Steaming freshwater fish is a healthier cooking option than boiling it. A recent study done by researchers at the University of Seville has come to this conclusion as it found that steaming brings down cyanotoxin by 26% while boiling does it by only 18%. It also found that biotoxins are released in the water that is used for cooking the fish.
A recent study has found that steaming freshwater fish makes it safer from cyanotoxins in comparison to boiling, Science Daily claimed. The study was conducted by the Department of Nutrition and Bromatology at the University of Seville and it found that if freshwater fish is steamed for a duration lasting above two minutes then it cuts down the cyanotoxin by 26% which gets reduced by only 18% when it is boiled. The study also deduced that these biotoxins get transferred to the water which is used for cooking.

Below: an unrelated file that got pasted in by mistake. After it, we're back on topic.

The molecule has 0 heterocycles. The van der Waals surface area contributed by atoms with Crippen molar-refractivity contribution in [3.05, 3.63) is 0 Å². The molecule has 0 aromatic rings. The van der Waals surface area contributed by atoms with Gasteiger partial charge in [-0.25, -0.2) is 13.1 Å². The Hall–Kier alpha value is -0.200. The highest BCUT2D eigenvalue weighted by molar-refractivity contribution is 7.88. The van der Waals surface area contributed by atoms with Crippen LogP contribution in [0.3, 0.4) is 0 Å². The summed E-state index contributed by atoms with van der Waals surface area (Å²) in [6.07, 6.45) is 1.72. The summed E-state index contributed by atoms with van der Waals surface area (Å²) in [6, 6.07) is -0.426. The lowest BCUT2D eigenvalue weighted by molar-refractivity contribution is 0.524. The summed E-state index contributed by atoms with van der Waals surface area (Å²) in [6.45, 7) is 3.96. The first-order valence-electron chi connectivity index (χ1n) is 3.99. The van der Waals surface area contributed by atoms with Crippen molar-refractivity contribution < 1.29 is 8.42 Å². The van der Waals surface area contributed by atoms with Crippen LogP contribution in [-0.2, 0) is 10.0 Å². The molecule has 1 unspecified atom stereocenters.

Notably, cyanotoxins are harmful toxins that get passed on to the water which is used for cooking. They are generated by cyanobacteria, a bacteria group that can be encountered in freshwater. They can also affect the functioning of different organs like lungs, intestines, heart and kidney, US Weekly has learned. Biology experts have already warned people about these toxins entering the human body.
However, these toxins are emerging in nature and therefore, researches are being done on them to assess the dangerous effects that they can wield on the environment and human beings. Also, it is worth keeping in mind that cyanotoxins are also present in foods that are sourced from plants. The plants may get contaminated with the toxin-containing water that was used to irrigate them.
It may be mentioned here that cyanotoxins are found globally and there is a serious lack of scientific studies about their nature and functioning. The European Food Safety Authority has pointed out this fact but with this study, it is hoped that more research work will be undertaken in future to ensure the safety of human beings.